Fintech project built by Holberton School Lebanon’s Students

Opened in March 2020, Holberton School Lebanon is offering to students with prior knowledge in programming to specialize in Machine Learning, Web React, or Blockchain & Cryptocurrencies via our Specialization programs. The school, which has strong connections to local companies, gives students the opportunity to connect with industry professionals to use their tech skills for project collaboration.

Beirut’s startup Cedar Oxygen has offered two Holberton School Lebanon students, Rana El Khoury and Mohsen Abdelaal, the opportunity to work on a Fintech platform: a P2P FX platform to match the Supply and Demand of Dollars.

beirut lebanon student holberton school
Rana El Khoury and Mohsen Abdelaal, Holberton Lebanon Machine Learning students

The objective of this platform is to:

  1. Facilitate access to fresh dollars to address industrialists’ financing needs;
  2. Offer a transparent supply/demand backed FX rate to the industrialists;
  3. Engage the Lebanese diaspora through a remittance platform to support the actual economy in Lebanon.

While Rana previously had some knowledge and skills in programming, she believes that Holberton School helped her brush up on these skills and filled the gaps in her knowledge. 

On the other hand, Mohsen is an Electrical Engineer who is passionate about software programming and is determined to become a successful software engineer; to him, what really matters is how to write clean and efficient code.

For both of them, the Holberton School opportunity became possible thanks to the support of the Lebanese International Finance Executives (LIFE), which provided them with a scholarship that covers the full costs of the program.

Rana and Mohsen were both interested in this project because they felt that they could help their country to solve a major economic crisis. 

After 2 months of work, the project was shipped: Cedar Oxygen’s internal algorithm now calculates the provided FX Rate. The Corporate and the Lebanese diaspora can directly access the platform through Cedar Oxygen’s website, using a unique login and submitting  FX needs to buy or sell US dollars. 

Mohsen found the project challenging since he needed to meet the client’s requirements while delivering excellence on the technical side. This gave him tremendous experience and allowed him to enhance his soft skills. He says “Always work hard, practice, and dream big to reach and achieve your goals in life.”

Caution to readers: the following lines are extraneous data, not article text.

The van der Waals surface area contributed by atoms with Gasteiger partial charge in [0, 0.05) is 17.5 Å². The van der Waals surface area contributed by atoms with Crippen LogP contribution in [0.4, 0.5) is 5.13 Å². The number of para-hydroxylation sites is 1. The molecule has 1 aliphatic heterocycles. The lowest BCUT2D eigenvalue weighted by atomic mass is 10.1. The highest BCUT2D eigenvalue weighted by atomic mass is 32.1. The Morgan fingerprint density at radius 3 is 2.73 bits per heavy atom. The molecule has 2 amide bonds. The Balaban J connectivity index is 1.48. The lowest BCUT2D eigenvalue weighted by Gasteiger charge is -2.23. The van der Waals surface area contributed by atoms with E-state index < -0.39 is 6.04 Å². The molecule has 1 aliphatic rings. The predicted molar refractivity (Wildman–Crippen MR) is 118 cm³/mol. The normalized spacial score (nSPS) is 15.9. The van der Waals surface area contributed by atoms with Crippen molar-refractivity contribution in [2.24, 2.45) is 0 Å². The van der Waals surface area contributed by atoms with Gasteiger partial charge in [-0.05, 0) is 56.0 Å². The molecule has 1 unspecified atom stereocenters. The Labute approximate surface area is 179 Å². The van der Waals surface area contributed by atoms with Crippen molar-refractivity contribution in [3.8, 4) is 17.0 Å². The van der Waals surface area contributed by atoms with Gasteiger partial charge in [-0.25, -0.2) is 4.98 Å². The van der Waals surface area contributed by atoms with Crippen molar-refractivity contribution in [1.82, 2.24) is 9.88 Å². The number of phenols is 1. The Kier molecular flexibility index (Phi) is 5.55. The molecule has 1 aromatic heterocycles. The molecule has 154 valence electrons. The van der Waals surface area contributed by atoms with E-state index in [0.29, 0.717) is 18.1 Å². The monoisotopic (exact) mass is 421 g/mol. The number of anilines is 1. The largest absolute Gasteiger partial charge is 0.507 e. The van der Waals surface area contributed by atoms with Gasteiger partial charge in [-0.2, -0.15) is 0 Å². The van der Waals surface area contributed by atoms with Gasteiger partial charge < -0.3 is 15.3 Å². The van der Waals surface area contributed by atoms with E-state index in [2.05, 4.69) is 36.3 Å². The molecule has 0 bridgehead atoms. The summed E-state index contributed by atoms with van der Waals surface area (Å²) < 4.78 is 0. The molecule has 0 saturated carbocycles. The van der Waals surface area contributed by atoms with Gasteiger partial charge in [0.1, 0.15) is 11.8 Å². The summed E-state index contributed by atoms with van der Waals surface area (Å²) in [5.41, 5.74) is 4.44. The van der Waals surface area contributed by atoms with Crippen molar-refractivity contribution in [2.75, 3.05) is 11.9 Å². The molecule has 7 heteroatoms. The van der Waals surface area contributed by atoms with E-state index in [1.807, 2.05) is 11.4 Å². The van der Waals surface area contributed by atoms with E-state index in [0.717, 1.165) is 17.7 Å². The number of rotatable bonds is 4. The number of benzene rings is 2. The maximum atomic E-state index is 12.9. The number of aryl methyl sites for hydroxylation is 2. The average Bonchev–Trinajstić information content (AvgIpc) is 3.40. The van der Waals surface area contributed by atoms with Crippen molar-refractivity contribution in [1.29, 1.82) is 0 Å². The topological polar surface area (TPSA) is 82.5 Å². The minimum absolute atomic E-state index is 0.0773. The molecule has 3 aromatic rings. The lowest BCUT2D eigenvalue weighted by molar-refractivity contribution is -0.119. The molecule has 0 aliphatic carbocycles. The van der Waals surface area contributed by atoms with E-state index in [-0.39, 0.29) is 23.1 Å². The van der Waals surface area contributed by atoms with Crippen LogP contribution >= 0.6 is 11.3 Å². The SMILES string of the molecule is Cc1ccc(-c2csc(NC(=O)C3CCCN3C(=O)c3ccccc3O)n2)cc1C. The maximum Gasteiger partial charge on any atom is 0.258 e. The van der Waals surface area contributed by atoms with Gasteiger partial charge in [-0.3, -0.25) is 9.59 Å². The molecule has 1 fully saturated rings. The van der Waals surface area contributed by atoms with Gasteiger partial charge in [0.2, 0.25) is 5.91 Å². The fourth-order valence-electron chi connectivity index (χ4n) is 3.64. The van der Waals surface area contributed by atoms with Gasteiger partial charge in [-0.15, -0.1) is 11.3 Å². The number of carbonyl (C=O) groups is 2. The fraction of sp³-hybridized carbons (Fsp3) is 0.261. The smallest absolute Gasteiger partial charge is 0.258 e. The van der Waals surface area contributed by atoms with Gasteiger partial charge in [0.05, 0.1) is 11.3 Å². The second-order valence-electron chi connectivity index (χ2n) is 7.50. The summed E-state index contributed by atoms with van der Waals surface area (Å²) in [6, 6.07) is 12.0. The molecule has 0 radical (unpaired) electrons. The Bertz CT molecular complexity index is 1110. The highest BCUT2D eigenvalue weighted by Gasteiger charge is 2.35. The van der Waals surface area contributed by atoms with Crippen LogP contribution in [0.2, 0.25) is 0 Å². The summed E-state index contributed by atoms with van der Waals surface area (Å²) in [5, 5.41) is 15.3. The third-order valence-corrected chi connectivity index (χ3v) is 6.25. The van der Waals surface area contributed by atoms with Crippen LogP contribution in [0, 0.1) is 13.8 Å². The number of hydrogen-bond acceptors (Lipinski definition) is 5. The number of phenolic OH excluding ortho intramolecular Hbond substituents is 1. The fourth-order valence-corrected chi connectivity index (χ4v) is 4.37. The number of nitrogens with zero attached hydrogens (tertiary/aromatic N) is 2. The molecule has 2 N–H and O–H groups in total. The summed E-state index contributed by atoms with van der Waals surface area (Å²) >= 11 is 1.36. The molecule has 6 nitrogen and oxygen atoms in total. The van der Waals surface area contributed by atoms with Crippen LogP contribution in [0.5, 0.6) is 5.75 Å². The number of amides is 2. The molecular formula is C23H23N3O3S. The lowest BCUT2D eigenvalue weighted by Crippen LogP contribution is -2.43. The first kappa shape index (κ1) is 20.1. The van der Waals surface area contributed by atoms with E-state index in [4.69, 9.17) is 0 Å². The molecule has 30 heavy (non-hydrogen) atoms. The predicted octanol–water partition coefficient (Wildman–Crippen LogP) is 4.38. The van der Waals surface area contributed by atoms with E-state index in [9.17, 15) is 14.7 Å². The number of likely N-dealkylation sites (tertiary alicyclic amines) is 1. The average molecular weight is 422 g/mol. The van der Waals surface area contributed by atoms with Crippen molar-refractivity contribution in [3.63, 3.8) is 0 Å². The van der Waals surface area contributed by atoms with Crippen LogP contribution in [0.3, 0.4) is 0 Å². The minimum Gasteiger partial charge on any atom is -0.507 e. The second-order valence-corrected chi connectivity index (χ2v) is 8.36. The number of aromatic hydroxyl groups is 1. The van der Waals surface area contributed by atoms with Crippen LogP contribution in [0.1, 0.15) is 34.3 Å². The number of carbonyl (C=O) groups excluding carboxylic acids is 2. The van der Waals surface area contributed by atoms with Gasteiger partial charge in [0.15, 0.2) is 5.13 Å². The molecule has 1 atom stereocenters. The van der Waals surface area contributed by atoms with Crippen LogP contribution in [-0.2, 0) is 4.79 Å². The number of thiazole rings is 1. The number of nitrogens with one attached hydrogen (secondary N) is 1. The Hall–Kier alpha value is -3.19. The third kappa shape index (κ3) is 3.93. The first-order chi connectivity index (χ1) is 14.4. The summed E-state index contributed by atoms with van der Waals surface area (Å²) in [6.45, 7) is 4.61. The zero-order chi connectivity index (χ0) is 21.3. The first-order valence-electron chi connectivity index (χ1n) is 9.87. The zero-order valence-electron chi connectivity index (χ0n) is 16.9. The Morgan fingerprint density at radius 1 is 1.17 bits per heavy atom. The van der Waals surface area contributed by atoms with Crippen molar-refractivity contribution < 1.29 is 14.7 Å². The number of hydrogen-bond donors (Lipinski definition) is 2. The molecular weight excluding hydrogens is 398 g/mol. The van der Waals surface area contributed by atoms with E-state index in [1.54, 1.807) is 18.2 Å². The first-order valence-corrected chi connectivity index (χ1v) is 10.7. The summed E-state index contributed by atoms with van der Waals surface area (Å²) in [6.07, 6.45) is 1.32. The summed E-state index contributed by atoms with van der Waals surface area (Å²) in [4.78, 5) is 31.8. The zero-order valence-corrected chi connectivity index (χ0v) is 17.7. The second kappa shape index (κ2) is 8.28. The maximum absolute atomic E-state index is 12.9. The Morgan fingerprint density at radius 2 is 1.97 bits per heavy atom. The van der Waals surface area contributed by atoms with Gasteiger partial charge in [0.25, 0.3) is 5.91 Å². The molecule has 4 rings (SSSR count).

Cedar Oxygen was delighted by the work done by Rana and Mohsen and offered them both a full-time opportunity upon their successful graduation.

To know more about Cedar Oxygen P2P FX platform project, visit this website.

The Future of Holberton

Holberton’s mission is to provide high-quality education for the many. With Holberton School, we provide employment-focused education to help address the world’s critical shortage of software engineers while making the tech world more inclusive. 

We started Holberton School in 2016 with a campus in San Francisco. Our methodology, curriculum, and platform – developed in close cooperation with Silicon Valley experts – trained students who were in turn hired by some of the world’s best tech companies such as Apple, Tesla, and LinkedIn. Wanting to make our education more widely accessible, we began expanding in 2018 by opening additional campuses. Holberton School today has a network of campuses that spans five continents across the globe.

This expansion was made possible by working with amazing local partners who operate the campuses and deeply understand their markets’ unique needs. By leveraging our Silicon-Valley grade education, they have provided their local economies with highly-skilled software engineers while democratizing access to the tech industry for their local population. They are changing, for the better, many lives.

While Holberton Inc. started as a school, our focus is now to empower our partners to provide the best experience to their students by continuously improving our platform and curriculum. To better achieve this mission, Holberton Inc. is exiting the operation of Holberton School campuses as a business. Therefore we have decided not to reopen our San Francisco campus, which closed in March because of the COVID-19 pandemic and CA regulations preventing us from enrolling remote students.

Holberton Inc. will remain in San Francisco; we will continue to build our curriculum and platform by working with industry experts based in Silicon Valley and other tech hubs. We will continue to act as a gateway between Silicon Valley and all the local tech ecosystems our partners are building. We believe this is the best formula for serving Holberton School’s international community.

While the decision to close the San Francisco campus was not an easy one, we are excited to focus our efforts on further developing the ‘operating system of education’ and supporting current and future partners in delivering high-quality education to students worldwide.